Now selling prints of Yale’s 02

I made an illustration of the infamous ’74 2002tii of former Roundel editor and all around BMW CCA legend, Yale Rachlin. This car found a permanent home at the BMW CCA Foundation museum this past weekend and I’m selling prints to benefit this wonderful organization.

All proceeds will be donated to the Foundation to support their Street Survival teen driving school efforts along with preservation of BMW and BMW CCA history.

If you’d like an 11″ x 8″ print on 3mm thick plastic board please use the PayPal button below. I am selling these for $60 and the price includes shipping within the lower 48 US. Thanks!

-brad.





The Turkis car is finished

I finally finished the Turkis (turquoise metallic) ’74 2002tii.  We’ve been driving it fairly constantly and despite a vapor lock issue that I’ve resolved and few little tweaks it’s done…for now.  Here are some photos with a few write ups on the E24 rear seat install and other random bits yet to come.

IMG_20160416_163035 IMG_20160612_204228 turkis_C&C IMG_20160425_210719

 

MOMO steering wheel installation in a BMW 2002

I recently sprang for a MOMO Prototipo and new MOMO hub set for the red 2002.  A friend sold me a barely used Prototipo and the installation was pretty easy.

So when the time came to get a fancy new wheel for the turkis (blue) 02 I opted for an eBay search for a vintage wheel.  I never really cared for the Alpina 4 spoke wheel, something about that center pad bothers me.  But, I did find the same wheel (a MOMO Sigma A38) for sale in Portugal without the Alpina center pad.  And, while I had the dash apart to install it I snapped some photos.  (As a side note I find the 350mm Prototipo to be a little small both in wheel diameter and thickness of the wheel itself.  However it does give me a little more leg room in the 2002.  The MOMO A38 is a little larger in diameter and has a thicker grip.)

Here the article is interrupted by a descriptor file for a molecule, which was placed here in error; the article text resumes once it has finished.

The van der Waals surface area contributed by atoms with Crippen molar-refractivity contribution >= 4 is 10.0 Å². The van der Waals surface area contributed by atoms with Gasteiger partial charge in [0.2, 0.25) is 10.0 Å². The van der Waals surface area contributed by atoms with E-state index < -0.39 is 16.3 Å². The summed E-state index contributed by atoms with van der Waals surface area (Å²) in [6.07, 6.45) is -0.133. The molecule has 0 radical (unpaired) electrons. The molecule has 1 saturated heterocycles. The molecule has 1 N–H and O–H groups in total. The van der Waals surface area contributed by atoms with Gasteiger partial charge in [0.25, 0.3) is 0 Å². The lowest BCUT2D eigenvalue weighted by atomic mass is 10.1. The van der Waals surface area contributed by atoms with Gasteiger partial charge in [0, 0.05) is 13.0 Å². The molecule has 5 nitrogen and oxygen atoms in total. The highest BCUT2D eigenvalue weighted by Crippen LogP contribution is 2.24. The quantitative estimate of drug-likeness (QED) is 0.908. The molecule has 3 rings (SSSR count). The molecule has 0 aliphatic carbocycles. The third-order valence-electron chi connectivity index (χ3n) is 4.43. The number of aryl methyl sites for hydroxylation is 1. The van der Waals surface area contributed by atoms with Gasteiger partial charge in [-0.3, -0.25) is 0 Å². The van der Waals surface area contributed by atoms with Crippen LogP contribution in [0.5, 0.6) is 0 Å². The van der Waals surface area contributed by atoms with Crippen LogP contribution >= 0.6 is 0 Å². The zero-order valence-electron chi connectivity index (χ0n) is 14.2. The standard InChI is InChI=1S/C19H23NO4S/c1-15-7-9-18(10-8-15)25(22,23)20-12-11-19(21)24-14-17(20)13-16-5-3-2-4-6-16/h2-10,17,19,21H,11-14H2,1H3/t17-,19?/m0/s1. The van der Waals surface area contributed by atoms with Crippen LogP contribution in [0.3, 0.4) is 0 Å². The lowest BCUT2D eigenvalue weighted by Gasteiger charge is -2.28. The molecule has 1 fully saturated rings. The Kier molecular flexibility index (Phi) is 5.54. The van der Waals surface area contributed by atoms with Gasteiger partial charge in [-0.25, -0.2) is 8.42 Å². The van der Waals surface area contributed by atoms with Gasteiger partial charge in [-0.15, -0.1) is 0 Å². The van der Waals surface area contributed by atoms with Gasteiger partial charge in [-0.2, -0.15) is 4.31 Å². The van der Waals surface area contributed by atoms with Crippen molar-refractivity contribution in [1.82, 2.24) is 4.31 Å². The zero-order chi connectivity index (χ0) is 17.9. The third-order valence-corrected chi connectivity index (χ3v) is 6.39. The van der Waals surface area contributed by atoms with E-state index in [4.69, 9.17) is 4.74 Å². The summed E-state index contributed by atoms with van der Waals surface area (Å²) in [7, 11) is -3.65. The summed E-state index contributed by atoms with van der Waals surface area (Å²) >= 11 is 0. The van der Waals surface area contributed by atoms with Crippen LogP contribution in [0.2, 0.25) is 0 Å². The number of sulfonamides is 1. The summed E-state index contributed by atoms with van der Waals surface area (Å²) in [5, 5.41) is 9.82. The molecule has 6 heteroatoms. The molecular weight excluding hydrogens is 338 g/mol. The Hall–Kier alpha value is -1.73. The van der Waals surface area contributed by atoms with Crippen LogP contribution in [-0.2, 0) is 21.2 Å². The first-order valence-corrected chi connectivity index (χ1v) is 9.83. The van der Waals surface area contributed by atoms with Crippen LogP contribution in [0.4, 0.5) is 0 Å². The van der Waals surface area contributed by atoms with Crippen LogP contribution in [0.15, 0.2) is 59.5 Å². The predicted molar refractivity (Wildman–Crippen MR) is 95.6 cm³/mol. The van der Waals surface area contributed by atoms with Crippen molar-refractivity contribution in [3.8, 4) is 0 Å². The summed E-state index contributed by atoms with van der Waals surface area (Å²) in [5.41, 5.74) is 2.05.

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MINI Cooper R50 Oxygen sensor replacement and installation

This is an oldie as I did this repair a while back. But I was just looking at my Amazon wishlist for some 2002 related stuff (more on that later, I hope) and saw that I still had the oxygen sensor for the MINI saved for future reference.

So, this is as good a time as any to do a quick run down. First, what caused me to replace the O2 sensor in the first place? The SES or Check Engine light kept coming on then going off, then it would come back, then leave…you know the routine. This is almost always an oxygen sensor if you don’t immediately notice any other issues with the car. O2 sensors can start to go bad but not immediately affect driveability. I checked the OBD2 code with a code reader I borrowed from my local BMW CCA chapter and determined that it was an O2 sensor (I forget the code it threw it has been so long since I did this.) Or you can pick up scanners pretty cheap now like this Autel AutoLink scanner.

So, after much forum searching and reading I found that this Bosch 13878 Oxygen Sensor on Amazon is basically identical to the factory oxygen sensor…plus it’s a Bosch and I trust them. Also, happy bonus for you, these are now $55 and they were $85 when I bought them. Lucky. I don’t recall if this same sensor will work for an R53 or later model Coopers. Mine is a 2006 Cooper, non-S.

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MINI Cooper R50/R53 parking light replacement